On Monday June 16, the US Supreme Court ruled against Argentina and granted creditors the right to discover Argentine financial and physical assets that could be embargoed to pay outstanding debts.
The Supreme Court, in a 7-1 decision, ruled in favor of NML Capital Fund, a subsidiary of Elliott Associates, a hedge fund controlled by US billionaire Paul Singer. NML Capital was granted the right to discover any Argentine assets with the intention of seizing them, as long as those assets are not in US territory.
In effect, the US Supreme Court cleared the way for Argentina to be placed on rations, at the whim of the financial oligarchy.
This decision has broad implications for debtor nations. It is a reinterpretation of existing US legislation, the Foreign Sovereign Immunities Act, which up until now protected sovereign nations from fact-finding by creditors of their assets outside their borders. The Court did accept that while the FSIA limits seizing assets from sovereign nations, it does not limit the investigation process, legally known as “discovery.”
The US news agency Bloomberg reports that one of the hedge funds, NML Capital, is positioning itself, on the authority of this Supreme Court finding, to impound assets owned by the Argentine oil company YPF. NML and other hedge funds, collectively and fittingly known as vulture funds, also intend to force banks and other financial institutions to disclose to them Argentine financial assets.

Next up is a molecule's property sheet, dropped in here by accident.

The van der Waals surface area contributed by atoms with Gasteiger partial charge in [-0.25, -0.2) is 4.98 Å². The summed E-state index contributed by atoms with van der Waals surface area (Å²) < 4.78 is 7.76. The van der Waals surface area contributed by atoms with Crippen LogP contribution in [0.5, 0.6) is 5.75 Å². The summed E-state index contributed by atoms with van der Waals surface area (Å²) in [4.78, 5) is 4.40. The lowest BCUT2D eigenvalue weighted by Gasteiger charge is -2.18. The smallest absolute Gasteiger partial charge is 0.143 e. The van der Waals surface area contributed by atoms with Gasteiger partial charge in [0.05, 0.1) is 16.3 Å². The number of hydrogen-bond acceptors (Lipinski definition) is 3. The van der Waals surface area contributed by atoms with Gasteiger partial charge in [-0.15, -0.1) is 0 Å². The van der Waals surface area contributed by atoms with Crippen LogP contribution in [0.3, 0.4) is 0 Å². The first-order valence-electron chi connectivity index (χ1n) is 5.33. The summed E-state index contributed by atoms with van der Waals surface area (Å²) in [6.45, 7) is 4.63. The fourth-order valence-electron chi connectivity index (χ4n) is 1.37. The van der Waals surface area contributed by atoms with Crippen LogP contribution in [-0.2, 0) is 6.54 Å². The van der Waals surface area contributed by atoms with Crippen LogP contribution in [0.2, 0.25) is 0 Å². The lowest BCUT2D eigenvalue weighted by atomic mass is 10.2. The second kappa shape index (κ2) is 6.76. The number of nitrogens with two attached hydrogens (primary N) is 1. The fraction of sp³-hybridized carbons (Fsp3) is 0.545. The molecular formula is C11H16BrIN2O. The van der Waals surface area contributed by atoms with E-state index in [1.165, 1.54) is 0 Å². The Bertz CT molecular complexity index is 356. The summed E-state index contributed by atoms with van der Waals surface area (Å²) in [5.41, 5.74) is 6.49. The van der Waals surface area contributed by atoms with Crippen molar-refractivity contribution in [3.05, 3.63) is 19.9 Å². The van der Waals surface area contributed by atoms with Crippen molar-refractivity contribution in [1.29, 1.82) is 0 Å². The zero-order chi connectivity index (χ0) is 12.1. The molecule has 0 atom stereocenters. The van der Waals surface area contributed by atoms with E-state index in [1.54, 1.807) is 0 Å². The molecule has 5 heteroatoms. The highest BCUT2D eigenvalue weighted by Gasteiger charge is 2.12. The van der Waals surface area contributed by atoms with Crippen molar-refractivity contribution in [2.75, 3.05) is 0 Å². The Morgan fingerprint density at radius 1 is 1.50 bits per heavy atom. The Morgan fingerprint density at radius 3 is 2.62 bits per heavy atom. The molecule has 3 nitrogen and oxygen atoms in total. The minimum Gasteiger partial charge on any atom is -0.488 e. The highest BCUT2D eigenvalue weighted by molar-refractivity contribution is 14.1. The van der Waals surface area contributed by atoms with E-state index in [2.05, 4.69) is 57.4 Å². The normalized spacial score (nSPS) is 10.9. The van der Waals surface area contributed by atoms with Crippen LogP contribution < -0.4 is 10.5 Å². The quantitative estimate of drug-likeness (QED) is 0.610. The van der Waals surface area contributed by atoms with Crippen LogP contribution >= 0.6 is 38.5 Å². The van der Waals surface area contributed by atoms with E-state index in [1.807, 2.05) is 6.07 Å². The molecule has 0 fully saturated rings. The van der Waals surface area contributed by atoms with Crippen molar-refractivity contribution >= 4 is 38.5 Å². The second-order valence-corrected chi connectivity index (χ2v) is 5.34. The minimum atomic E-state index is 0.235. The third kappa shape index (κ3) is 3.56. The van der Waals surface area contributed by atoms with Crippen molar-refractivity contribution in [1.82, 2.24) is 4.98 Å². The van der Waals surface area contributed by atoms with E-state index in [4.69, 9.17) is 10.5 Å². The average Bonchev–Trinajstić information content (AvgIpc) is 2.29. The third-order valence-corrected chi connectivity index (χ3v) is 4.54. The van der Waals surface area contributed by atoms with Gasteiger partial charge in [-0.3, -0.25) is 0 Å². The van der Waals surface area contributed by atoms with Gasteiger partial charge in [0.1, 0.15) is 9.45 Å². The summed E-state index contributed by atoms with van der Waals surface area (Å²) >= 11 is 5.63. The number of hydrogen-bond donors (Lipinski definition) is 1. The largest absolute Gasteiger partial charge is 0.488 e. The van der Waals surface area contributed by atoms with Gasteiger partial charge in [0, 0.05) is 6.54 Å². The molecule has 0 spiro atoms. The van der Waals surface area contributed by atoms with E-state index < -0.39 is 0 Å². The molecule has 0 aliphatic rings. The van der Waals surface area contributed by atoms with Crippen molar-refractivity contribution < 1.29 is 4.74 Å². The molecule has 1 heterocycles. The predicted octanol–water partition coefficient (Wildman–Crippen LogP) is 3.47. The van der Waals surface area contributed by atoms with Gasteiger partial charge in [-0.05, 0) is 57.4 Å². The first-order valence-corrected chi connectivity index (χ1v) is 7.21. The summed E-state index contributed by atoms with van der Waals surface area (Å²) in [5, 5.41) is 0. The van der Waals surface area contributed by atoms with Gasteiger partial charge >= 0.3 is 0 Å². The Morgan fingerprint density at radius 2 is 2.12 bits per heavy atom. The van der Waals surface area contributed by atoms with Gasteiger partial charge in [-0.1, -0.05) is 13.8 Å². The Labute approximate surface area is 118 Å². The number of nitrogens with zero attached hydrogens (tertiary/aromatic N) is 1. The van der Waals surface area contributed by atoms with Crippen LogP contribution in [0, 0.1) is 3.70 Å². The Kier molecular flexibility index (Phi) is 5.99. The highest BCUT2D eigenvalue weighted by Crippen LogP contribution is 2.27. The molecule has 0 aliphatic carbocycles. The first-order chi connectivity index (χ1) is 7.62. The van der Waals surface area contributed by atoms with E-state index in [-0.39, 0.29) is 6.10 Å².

In a separate decision, the Supreme Court left standing a ruling by a New York Appeals Court preventing Argentina from paying holders of bonds issued from debt swaps in 2005 and 2010 without paying the vulture funds and other creditors that did not accept the debt exchange and are still holding the original bonds.
The Supreme Court finding threw the Argentine government into a financial crisis.
Events moved quickly following the high court ruling. As people lined up to buy dollars in the semiofficial “blue dollar” markets in Buenos Aires, Standard and Poor’s lowered the Argentine bonds to CCC- from CCC+, recognizing a higher risk of default on foreign currency debt due to a diminished capacity to service government debt. Those ratings make it virtually impossible for Argentina to issue dollar- or euro-denominated debt.
The Argentine stock market fell ten percent, and government bond prices plummeted.